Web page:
Some may find it hard to feel gratitude. There are many forms of gratitude. Gratitude can express thankfulness for others’ concern or actions. Gratitude can be directed to the world at large or to the universe. A pretty flower and the aesthetic experience of enjoying the flower’s beauty can engender gratitude.

Many of us are on a search for happiness. Gratitude journals are one answer to the eternal quest. Daily tokens of gratitude acknowledge kindness and beauty in people and in the world. Rather than focusing on the bad, gratitude journals celebrate the good things. They are a daily reminder why life is worth living.

Sande Chen is co-author, with David Michael, of the book, Serious Games: Games That Educate, Train, and Inform (Thomson/Course; 2005). She has won awards in writing, music, and video. She currently works as a free-lance writer and game designer.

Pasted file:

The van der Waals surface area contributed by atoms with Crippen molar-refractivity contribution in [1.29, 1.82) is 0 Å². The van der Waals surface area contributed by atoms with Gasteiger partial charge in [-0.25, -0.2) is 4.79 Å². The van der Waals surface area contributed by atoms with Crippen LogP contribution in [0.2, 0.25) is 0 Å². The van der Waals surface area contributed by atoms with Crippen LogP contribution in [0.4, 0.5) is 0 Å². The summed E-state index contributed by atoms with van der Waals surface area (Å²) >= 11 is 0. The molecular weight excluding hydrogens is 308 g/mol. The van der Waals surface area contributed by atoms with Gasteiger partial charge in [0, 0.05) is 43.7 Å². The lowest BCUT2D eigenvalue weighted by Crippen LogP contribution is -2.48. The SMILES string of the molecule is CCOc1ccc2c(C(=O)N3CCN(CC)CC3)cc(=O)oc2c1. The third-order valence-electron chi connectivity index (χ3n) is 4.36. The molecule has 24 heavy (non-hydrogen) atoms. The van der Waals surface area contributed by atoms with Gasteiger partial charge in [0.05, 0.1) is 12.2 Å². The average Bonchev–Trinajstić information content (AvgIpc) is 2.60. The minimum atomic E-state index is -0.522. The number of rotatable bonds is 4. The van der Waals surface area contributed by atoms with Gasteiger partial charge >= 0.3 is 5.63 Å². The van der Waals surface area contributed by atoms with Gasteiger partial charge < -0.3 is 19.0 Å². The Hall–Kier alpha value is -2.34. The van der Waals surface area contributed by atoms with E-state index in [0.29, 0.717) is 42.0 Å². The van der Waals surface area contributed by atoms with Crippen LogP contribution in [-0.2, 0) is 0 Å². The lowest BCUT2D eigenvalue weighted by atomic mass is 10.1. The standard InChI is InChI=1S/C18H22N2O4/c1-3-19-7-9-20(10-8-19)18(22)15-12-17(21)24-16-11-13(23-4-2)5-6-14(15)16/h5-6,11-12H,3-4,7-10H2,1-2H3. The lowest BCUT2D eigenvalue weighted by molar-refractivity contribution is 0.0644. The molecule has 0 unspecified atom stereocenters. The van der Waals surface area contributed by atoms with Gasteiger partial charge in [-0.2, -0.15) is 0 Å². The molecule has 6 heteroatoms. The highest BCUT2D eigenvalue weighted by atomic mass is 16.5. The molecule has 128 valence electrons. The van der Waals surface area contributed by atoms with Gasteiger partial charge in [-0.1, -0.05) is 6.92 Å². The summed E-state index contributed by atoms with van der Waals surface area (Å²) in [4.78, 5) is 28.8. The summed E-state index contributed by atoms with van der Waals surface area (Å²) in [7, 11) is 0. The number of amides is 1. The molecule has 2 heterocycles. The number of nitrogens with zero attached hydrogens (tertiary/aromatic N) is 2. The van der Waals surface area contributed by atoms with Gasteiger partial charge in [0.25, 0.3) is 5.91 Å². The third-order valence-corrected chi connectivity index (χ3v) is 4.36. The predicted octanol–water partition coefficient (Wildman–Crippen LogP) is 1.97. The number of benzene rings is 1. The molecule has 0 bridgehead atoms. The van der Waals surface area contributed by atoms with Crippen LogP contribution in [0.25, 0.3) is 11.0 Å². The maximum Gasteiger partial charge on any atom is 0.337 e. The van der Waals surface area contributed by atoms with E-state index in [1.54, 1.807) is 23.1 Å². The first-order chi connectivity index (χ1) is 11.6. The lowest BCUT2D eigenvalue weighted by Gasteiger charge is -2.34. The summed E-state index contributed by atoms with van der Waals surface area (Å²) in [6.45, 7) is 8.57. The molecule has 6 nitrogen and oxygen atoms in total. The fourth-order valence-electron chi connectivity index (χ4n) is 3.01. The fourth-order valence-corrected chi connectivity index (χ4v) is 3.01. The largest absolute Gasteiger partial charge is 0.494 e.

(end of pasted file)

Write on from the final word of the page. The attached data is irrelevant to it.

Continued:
Submission Information

If you would like to contribute to the “How I Use The Journal”, “Writing Exercises”, or “Tips & Tricks” sections, or would like to submit an article about journaling, writing, or another The Journal-related topic, we would love to hear from you.

Submissions for the newsletter should be sent to: [email protected]

If you are submitting for a particular section, please indicate which one. Try to limit your submissions to 500-1000 words. Submissions may be edited for length and content.

If you prefer to remain anonymous, please state this in the email. Otherwise your name (but not your email) will be used in the article heading.

As always, if you have any suggestions for, or bug reports about, The Journal, please feel free to email them. Both are always welcome.

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Editor: David Michael ([email protected])
The Journal Newsletter Copyright © 2015 by David Michael.
Updated: June 19, 2015 — 9:25 pm